Wednesday, May 20, 2009

Feingold Blocks Bill to Honor Reagan

Here's an item that could be in one of those silly Facebook games: Things I Love That Everybody Else Hates. Meaning, of course, the congressional practice of attaching ostensibly unrelated amendments to bills before the House or Senate, and the gamesmanship around that practice. In this case, it's Sen. Russ Feingold (D-Wis.) blocking a Republican bill to commemorate Ronald Reagan's 100th birthday.

It may just be about the procedural pragmatism of moving legislation by attaching it to another, more popular bill; that happens all the time. However -- and forgive me if I'm adding two and two and getting five -- I think I see a subtext.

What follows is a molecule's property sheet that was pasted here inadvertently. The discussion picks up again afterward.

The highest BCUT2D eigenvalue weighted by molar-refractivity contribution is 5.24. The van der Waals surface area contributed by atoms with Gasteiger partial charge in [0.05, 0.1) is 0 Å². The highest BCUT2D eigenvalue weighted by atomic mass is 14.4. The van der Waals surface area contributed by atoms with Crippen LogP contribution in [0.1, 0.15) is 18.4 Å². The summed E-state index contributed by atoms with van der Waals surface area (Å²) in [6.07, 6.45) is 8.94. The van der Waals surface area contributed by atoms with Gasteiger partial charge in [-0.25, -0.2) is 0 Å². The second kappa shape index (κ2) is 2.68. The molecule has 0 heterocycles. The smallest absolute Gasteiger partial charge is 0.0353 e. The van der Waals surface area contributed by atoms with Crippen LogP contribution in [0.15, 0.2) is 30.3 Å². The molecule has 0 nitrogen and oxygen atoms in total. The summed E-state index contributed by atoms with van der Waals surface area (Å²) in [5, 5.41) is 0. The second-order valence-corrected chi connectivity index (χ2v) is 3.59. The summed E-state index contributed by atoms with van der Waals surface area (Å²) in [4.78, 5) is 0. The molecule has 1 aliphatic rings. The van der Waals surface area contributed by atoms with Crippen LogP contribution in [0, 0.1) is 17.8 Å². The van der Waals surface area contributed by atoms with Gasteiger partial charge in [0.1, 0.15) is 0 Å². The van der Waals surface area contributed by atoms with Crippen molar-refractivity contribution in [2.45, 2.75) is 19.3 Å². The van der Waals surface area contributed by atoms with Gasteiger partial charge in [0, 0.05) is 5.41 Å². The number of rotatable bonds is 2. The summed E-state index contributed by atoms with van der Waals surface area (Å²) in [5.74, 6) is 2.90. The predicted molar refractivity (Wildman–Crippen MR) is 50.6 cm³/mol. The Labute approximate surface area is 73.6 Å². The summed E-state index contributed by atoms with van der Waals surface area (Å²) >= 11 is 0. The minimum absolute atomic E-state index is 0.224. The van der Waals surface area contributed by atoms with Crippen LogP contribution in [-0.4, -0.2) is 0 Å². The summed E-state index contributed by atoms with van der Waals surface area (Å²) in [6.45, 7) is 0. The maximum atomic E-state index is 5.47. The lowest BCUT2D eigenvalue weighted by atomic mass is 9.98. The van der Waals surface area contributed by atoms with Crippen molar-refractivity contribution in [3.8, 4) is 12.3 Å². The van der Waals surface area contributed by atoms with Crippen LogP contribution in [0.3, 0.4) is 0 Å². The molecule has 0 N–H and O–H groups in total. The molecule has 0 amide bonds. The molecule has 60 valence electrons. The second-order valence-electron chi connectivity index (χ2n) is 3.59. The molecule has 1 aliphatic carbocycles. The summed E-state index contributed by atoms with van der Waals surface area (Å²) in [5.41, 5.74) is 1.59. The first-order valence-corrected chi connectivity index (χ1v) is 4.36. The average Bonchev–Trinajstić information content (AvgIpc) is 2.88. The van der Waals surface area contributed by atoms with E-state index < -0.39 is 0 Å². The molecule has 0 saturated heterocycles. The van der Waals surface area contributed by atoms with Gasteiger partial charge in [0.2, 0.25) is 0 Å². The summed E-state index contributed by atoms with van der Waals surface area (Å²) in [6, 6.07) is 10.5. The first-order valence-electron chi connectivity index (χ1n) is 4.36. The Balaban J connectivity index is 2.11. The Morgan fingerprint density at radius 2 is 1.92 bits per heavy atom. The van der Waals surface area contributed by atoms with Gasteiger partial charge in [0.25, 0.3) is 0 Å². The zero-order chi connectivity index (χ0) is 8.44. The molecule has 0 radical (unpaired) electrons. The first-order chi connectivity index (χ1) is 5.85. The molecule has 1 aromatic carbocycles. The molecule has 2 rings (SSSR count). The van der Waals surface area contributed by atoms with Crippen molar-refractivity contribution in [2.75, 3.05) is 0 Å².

Feingold’s amendment would establish two commissions to study the internment and restrictions of German and Italian Americans and Jewish refugees during World War II, and it is unrelated to the Reagan bill. The Reagan measure would establish a commission to plan federal and state celebrations around Reagan’s centennial birthday in February 2011.
I suspect it may not be totally unrelated, although the connection is a subtle one. It's about history, and who gets to shape it. The Reagan presidency, like our treatment of ethnics during WWII, is a dark chapter in our history. It would be better off forgotten than viewed through the rose-colored glasses conservatives have provided us with their relentless, partisan revisionism.